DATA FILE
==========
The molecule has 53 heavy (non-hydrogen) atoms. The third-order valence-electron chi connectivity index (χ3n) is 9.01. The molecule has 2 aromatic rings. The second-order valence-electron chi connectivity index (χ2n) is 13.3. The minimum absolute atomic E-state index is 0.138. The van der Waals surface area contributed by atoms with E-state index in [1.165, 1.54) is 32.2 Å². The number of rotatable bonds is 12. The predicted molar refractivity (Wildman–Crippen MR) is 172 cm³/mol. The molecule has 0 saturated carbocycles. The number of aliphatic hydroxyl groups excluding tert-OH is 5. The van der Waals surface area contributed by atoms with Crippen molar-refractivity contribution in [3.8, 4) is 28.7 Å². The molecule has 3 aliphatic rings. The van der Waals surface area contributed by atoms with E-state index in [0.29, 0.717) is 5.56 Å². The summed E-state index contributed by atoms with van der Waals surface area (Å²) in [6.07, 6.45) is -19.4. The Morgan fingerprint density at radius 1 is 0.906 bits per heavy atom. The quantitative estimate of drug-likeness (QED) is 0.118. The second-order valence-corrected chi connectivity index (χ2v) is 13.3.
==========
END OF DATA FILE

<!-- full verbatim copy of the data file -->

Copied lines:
The molecule has 53 heavy (non-hydrogen) atoms. The third-order valence-electron chi connectivity index (χ3n) is 9.01. The molecule has 2 aromatic rings. The second-order valence-electron chi connectivity index (χ2n) is 13.3. The minimum absolute atomic E-state index is 0.138. The van der Waals surface area contributed by atoms with E-state index in [1.165, 1.54) is 32.2 Å². The number of rotatable bonds is 12. The predicted molar refractivity (Wildman–Crippen MR) is 172 cm³/mol. The molecule has 0 saturated carbocycles. The number of aliphatic hydroxyl groups excluding tert-OH is 5. The van der Waals surface area contributed by atoms with Crippen molar-refractivity contribution in [3.8, 4) is 28.7 Å². The molecule has 3 aliphatic rings. The van der Waals surface area contributed by atoms with E-state index in [0.29, 0.717) is 5.56 Å². The summed E-state index contributed by atoms with van der Waals surface area (Å²) in [6.07, 6.45) is -19.4. The Morgan fingerprint density at radius 1 is 0.906 bits per heavy atom. The quantitative estimate of drug-likeness (QED) is 0.118. The second-order valence-corrected chi connectivity index (χ2v) is 13.3.